Mathematics: From the Birth of Numbers
by Jan Gullberg & Peter Hilton
This book is an enthusiastic and utterly amazing popularization that promises to be in print for decades. It is a book for school or home library, where there are people eager to learn or in need of an in-depth understanding of algebra, calculus, trigonometry, topology, or more advanced studies. It is an important reference and a book that is plain fun to dip into. If a family is to have only one mathematics book on the reference shelf, then this is the one. It is worth the price and will not quickly become obsolete like so many other scientific texts.


The New Ambidextrous Universe
by Martin Gardner
Symmetry and asymmetry from mirror reflections to superstrings.


Nature's Numbers : The Unreal Reality of Mathematics (Science Masters Series)
by Ian Stewart
First-rate popular mathematics writing...Stewart achieves what other popular mathematics writers merely strive for: an accurate, informative portrayal of contemporary mathematics without a single equation in sight. If someone you know wants to know what mathematics really is, buy them a copy of Nature's Numbers. Have you ever wondered? Why do many flowers have five or eight petals, but very few have six or seven? Why do snowflakes have six-fold symmetry? Why do tigers have stripes, but leopards spots? Science writer Ian Stewart suggests mathematical regularities in natural forms and explains why math is the best tool yet for understanding the world around us.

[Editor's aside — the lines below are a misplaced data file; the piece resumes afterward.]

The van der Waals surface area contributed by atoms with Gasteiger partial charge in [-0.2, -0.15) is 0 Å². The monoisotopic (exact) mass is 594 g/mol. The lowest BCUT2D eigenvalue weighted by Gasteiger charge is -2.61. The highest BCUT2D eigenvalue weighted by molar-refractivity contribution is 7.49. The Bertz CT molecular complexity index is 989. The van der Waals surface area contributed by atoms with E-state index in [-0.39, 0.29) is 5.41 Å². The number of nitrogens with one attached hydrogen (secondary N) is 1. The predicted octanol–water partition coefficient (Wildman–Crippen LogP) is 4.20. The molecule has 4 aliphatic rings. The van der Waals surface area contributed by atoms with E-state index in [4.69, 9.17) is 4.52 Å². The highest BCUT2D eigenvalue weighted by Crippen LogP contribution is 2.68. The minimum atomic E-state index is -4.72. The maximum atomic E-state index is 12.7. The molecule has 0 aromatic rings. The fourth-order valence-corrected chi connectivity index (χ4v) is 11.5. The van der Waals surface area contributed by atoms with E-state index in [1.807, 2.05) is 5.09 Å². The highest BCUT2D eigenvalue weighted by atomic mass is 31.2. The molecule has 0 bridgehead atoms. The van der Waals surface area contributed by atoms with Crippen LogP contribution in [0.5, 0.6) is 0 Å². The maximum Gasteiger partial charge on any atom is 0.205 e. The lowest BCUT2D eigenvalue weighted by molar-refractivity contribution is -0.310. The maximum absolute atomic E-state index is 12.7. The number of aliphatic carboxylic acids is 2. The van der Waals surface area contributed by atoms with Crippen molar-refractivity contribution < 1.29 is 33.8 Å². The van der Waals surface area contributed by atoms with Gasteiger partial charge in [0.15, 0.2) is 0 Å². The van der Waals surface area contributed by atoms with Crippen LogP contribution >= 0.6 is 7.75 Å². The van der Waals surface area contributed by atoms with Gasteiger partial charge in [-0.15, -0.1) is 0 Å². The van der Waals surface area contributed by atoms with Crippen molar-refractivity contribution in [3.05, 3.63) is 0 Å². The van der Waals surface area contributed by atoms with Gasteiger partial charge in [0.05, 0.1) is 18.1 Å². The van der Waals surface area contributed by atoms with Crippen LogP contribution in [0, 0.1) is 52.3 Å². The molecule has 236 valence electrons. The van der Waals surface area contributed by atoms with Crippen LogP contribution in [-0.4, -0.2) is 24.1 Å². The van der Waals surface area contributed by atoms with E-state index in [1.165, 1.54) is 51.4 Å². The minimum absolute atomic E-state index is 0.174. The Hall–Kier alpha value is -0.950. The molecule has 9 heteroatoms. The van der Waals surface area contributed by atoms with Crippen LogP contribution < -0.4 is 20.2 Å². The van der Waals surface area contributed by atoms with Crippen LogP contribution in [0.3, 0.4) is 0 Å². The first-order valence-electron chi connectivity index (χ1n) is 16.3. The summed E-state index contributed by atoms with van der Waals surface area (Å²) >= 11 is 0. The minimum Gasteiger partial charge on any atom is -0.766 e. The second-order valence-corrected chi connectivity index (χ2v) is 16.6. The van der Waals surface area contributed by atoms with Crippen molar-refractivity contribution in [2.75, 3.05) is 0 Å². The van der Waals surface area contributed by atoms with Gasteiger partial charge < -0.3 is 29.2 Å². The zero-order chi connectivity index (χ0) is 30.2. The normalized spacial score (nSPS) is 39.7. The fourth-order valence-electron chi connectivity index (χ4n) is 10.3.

Nothing That Is: A Natural History of Zero
by Robert & Ellen Kaplan
Usually the invention (or discovery) of zero is given as occurring in India in about the year 600 CE. The author goes back further to Sumerian, Babylonian, and Greek experiments with abacuses, counting boards, positional notation, and abstract thought. He makes the story very interesting with a wonderful combination of literature, history and philosophy. Even if the reader does not particularly care much for math, if you enjoy literature and philosophy you'll learn something.


Number File
by Adrian Jenkins